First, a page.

Investigations Into Social Media Accounts With Ties to Russia

Four Russian-linked Facebook accounts that bought ads during the U.S. election period were active, posting divisive messages, as late as this past August. “Secured Borders,” “Blacktivist,” “Heart of Texas” and “Being Patriotic” collectively had almost one million followers, before Facebook removed them for misrepresenting their identities. On “Secured Borders,” which had 133,000 followers, messages included those calling for the killing of Muslims and dubbing illegal immigrants “rapists, murderers and child molesters.” Google, Facebook and Twitter are expected to testify before Congress about Russian ties to ad buying, search manipulation and fake news.

The Wall Street Journal notes that, “the pages expressed extreme views on both sides of the U.S. political and social spectrum, espousing radical ideas that demonized opposing viewpoints.” Facebook found 470 accounts with ties to Russia, which spent $100,000 on divisive ads from June 2015 to May 2017. Facebook told congressional investigators that an estimated 10 million users saw the 3,000 ads, which “likely served in part to recruit followers to the pages.”

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Rep. Adam Schiff, the top Democrat on the House Intelligence Committee, “one of two congressional committees probing Russian interference on Facebook and Twitter,” called ads on these platforms likely “the smallest concentric circle of Russian activity and there could very well be a lot more.”

Google, which is conducting an internal investigation, is talking to congressional investigators, but hasn’t said if it found “suspicious activity.” None of the four sites mentioned above had any “obvious wording or labels” of their Russian origin. Facebook warned that, “it is possible that bad actors are still lurking on its social network.”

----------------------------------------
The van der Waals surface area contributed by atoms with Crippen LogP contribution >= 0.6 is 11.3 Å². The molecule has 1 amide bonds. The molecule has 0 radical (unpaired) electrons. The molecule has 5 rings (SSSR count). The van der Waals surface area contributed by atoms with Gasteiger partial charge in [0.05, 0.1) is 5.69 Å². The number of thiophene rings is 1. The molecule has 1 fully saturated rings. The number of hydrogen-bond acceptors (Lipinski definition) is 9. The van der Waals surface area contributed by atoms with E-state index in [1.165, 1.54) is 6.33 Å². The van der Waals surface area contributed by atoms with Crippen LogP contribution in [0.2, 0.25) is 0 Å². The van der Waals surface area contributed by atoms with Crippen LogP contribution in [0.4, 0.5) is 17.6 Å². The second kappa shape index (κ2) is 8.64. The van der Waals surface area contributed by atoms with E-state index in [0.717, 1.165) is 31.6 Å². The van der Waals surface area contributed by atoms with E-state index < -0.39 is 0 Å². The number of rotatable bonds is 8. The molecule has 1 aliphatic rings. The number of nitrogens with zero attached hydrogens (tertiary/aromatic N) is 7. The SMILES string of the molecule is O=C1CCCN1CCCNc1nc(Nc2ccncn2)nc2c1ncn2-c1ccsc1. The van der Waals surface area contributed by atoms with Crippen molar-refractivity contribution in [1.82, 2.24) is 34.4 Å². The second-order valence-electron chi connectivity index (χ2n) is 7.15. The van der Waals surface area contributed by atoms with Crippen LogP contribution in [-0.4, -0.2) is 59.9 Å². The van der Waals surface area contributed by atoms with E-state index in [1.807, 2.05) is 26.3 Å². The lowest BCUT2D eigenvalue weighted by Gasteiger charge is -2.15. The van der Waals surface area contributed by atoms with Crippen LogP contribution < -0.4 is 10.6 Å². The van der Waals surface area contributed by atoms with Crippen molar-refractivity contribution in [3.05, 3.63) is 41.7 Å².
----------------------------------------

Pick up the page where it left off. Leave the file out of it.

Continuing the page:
Bloomberg reports that the Senate has called on executives from Google, Facebook and Twitter to testify on November 1, and a separate House panel is “focusing on any materials on Russian ad buying on Google, search engine manipulations, fake news and the potential uses of YouTube.” Although targets include Gmail and other Google properties, the most vulnerable might be YouTube, where Russia Today, a government-linked media outlet has channels with more than 2.5 million subscribers.

Up until now, Google sold the network (known as “RT”) in its “package of premium ad inventory, which commands higher rates because of its large audience,” but the company “recently pulled RT from this program, known as Google Preferred.”

Related:
Senate Lawmakers Fear Future Elections Are at Risk From Russian Meddling, Recode, 10/4/17
Facebook Fought Rules That Could Have Exposed Fake Russian Ads, Bloomberg, 10/4/17
Russia Targets NATO Soldier Smartphones, Western Officials Say, The Wall Street Journal, 10/4/17